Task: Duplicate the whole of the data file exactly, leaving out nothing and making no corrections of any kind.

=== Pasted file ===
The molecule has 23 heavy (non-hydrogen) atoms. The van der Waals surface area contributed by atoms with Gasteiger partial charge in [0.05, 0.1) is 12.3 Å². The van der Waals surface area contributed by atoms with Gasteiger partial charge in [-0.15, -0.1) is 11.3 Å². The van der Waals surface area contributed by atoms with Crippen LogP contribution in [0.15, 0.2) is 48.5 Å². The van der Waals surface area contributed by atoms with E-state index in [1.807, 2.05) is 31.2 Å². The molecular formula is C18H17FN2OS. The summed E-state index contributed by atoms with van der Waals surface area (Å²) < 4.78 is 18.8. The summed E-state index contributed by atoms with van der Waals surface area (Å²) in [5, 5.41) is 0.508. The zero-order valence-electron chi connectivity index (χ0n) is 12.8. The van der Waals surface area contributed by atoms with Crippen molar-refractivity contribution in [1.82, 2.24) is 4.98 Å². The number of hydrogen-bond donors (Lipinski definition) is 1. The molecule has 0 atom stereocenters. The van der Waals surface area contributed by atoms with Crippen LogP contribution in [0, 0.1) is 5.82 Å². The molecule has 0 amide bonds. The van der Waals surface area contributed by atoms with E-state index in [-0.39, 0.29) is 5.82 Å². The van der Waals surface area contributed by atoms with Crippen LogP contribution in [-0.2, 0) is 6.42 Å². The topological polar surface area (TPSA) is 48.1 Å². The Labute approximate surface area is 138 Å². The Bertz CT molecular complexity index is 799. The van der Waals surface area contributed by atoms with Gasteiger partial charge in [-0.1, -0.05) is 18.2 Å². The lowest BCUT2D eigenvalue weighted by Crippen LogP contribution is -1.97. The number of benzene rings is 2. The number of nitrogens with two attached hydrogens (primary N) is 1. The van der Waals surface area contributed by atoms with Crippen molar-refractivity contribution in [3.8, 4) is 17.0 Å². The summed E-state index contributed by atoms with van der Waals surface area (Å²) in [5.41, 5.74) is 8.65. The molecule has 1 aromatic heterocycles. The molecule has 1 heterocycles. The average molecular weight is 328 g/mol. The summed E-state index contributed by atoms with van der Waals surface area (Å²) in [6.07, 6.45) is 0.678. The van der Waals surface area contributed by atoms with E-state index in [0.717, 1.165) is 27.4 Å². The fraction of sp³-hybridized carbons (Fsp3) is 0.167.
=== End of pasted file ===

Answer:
The molecule has 23 heavy (non-hydrogen) atoms. The van der Waals surface area contributed by atoms with Gasteiger partial charge in [0.05, 0.1) is 12.3 Å². The van der Waals surface area contributed by atoms with Gasteiger partial charge in [-0.15, -0.1) is 11.3 Å². The van der Waals surface area contributed by atoms with Crippen LogP contribution in [0.15, 0.2) is 48.5 Å². The van der Waals surface area contributed by atoms with E-state index in [1.807, 2.05) is 31.2 Å². The molecular formula is C18H17FN2OS. The summed E-state index contributed by atoms with van der Waals surface area (Å²) < 4.78 is 18.8. The summed E-state index contributed by atoms with van der Waals surface area (Å²) in [5, 5.41) is 0.508. The zero-order valence-electron chi connectivity index (χ0n) is 12.8. The van der Waals surface area contributed by atoms with Crippen molar-refractivity contribution in [1.82, 2.24) is 4.98 Å². The number of hydrogen-bond donors (Lipinski definition) is 1. The molecule has 0 atom stereocenters. The van der Waals surface area contributed by atoms with Crippen LogP contribution in [0, 0.1) is 5.82 Å². The molecule has 0 amide bonds. The van der Waals surface area contributed by atoms with E-state index in [-0.39, 0.29) is 5.82 Å². The van der Waals surface area contributed by atoms with Crippen LogP contribution in [-0.2, 0) is 6.42 Å². The topological polar surface area (TPSA) is 48.1 Å². The Labute approximate surface area is 138 Å². The Bertz CT molecular complexity index is 799. The van der Waals surface area contributed by atoms with Gasteiger partial charge in [-0.1, -0.05) is 18.2 Å². The lowest BCUT2D eigenvalue weighted by Crippen LogP contribution is -1.97. The number of benzene rings is 2. The number of nitrogens with two attached hydrogens (primary N) is 1. The van der Waals surface area contributed by atoms with Crippen molar-refractivity contribution in [3.8, 4) is 17.0 Å². The summed E-state index contributed by atoms with van der Waals surface area (Å²) in [5.41, 5.74) is 8.65. The molecule has 1 aromatic heterocycles. The molecule has 1 heterocycles. The average molecular weight is 328 g/mol. The summed E-state index contributed by atoms with van der Waals surface area (Å²) in [6.07, 6.45) is 0.678. The van der Waals surface area contributed by atoms with E-state index in [0.717, 1.165) is 27.4 Å². The fraction of sp³-hybridized carbons (Fsp3) is 0.167.